Numerous works by 20th century Russian masters including Korovin, Grigoriev, Altmann, Issupoff, and Tarkhov form a large portion of the sale. These are highly regarded and collected artists, and many of the works have significant provenance and literature/ exhibition histories as well.
Shapiro is especially proud to have a significant grouping of avant-garde Russian works in the auction. The two major pieces of this grouping are undoubtedly two works, both consigned by a private European collector, by Ivan Kliun and Alexander Rodchenko. Estimated at $200,000-$300,000 and $250,000-$350,000 respectively, avant-garde works of this quality rarely appear at auction. Both works previously came out of the collection of K. Stramentov, who was the son-in-law of the famous Greek-Russian collector of the avant-garde George Costakis. A grouping of early works on paper, all to be included in upcoming catalog raisonnés, by avant-garde masters Natalia Goncharova and Mikhail Larionov follow.
For Shapiro, one of the best aspects of holding an auction of Russian art in America, is the ability to bring works to market by famous Russian artists who had emigrated at one time or another to the West, not only to America but also including the “School of Paris” artists. Shapiro’s auction house has become one of the main sources for works by artists including David Burliuk, Boris Anisfeld, and Constantin Westchiloff, and Grigory Gluckmann, all of whom emigrated to America but whose works are highly collected abroad. Indeed, as an example, this November auction has no fewer than 15 works by Burliuk. Important works by other émigré artists include a biblical scene by the revered illustrator Arthur Szyk, the largest and most important to appear at auction yet, and several works by the Kiev-born École de Paris artist Isaac Pailes.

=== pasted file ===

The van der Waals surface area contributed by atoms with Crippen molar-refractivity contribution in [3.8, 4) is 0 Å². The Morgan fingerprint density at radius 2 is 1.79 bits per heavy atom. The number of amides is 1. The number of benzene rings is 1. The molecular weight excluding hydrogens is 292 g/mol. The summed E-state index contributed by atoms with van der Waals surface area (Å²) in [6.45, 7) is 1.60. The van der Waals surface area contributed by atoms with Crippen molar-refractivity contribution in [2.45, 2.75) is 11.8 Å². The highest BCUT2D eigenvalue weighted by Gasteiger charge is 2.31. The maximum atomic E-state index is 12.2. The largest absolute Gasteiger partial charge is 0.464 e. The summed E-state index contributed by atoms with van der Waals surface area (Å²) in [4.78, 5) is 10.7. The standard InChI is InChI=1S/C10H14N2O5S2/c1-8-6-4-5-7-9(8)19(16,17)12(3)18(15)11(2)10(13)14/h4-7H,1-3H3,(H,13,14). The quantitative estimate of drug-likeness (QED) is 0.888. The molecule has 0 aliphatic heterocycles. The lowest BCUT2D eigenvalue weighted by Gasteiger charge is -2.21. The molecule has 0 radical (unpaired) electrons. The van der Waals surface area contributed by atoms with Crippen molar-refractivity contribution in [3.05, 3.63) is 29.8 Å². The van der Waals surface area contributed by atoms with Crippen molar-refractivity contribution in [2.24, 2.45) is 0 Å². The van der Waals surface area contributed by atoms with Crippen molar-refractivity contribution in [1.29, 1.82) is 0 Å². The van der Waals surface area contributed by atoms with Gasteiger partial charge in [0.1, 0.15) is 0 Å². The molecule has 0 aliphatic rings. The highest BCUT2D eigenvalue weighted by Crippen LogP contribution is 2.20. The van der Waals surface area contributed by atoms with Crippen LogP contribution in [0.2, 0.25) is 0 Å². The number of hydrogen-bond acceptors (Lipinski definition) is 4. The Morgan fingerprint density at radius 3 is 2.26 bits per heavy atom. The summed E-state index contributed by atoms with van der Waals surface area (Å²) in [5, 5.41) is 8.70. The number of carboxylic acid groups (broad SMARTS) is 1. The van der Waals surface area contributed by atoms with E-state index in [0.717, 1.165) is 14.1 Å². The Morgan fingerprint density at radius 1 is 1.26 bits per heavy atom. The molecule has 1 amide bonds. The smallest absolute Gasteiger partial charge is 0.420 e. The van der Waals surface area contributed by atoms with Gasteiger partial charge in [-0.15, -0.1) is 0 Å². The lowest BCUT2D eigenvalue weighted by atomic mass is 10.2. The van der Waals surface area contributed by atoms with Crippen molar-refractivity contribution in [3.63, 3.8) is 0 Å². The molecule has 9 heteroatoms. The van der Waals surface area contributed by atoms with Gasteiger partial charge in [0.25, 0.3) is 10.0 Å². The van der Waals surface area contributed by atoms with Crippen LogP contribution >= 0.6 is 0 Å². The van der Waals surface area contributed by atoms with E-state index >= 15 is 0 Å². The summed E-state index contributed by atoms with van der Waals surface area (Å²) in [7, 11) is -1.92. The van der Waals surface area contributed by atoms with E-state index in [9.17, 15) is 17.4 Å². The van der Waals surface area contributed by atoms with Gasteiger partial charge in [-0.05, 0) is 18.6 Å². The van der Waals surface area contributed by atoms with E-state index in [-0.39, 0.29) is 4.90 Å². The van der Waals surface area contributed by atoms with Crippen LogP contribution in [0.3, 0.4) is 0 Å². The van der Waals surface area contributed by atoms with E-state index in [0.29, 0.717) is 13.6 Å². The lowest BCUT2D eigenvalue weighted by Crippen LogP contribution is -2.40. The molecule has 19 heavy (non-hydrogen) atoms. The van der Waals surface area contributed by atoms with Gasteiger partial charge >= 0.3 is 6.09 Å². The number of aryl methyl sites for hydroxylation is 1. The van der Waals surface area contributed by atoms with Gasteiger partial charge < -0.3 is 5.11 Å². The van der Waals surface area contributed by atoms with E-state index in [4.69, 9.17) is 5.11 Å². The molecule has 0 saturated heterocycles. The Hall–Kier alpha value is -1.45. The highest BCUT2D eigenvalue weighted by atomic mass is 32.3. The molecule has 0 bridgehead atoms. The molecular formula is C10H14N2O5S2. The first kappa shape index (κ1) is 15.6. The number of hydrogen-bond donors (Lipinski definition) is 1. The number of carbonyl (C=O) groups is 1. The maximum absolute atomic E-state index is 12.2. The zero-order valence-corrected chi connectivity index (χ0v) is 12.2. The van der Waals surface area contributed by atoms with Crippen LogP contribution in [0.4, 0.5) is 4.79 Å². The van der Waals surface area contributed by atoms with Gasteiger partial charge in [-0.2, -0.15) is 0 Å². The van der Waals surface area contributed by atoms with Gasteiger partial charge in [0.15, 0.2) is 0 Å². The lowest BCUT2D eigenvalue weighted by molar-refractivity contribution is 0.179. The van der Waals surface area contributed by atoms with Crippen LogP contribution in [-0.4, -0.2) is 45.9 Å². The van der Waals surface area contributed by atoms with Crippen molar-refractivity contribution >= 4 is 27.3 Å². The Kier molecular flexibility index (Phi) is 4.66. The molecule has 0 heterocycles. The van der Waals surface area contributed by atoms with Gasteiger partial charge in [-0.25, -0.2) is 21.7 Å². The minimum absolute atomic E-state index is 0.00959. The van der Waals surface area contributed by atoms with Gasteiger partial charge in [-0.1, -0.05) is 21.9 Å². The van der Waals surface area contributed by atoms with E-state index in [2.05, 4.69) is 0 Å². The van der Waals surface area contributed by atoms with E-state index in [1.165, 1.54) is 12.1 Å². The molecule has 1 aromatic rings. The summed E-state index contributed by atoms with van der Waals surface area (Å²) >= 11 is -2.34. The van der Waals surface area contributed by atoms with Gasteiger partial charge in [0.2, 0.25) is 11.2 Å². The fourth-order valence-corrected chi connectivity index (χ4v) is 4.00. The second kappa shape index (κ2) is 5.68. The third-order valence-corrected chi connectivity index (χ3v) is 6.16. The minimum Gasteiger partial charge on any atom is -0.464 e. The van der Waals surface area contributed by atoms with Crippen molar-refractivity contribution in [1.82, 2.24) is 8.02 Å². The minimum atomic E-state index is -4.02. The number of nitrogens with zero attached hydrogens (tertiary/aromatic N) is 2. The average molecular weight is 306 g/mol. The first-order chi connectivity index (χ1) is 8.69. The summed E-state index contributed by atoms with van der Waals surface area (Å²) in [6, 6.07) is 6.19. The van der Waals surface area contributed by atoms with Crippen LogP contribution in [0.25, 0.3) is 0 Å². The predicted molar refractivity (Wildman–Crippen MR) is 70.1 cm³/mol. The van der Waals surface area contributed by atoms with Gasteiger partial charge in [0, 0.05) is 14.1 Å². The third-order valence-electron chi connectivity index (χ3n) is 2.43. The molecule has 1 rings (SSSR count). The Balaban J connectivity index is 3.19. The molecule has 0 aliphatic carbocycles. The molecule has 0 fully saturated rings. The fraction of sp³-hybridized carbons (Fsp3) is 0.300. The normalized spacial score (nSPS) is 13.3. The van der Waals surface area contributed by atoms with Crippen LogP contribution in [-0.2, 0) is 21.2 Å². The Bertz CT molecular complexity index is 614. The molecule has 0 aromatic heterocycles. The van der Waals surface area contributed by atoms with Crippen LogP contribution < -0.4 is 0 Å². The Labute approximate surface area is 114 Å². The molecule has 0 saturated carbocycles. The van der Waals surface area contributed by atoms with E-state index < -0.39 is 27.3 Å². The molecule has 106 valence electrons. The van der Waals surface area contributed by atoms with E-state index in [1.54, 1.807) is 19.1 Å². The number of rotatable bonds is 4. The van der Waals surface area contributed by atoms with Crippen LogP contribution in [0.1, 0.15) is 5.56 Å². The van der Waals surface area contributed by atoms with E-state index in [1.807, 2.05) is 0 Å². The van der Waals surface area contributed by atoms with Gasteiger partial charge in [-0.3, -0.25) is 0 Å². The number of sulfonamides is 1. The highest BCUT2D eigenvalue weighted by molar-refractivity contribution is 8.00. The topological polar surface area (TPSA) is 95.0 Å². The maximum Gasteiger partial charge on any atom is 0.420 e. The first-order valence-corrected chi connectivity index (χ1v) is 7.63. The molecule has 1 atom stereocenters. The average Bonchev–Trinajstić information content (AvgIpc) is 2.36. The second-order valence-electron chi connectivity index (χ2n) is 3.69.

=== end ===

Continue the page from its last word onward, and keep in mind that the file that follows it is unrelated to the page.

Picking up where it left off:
While the highlights of the previous section continue almost lot by lot, Shapiro has also become a leader in the Russian contemporary field. Highlights here are also numerous, including a very rare conformist work by Nadezha Elskaya (1947-1978), which itself was acquired from the legendary nonconformist artist Evgeny Rukhin (1943-1976). Rukhin’s work is also represented with a painting that was acquired from the estate of the artist.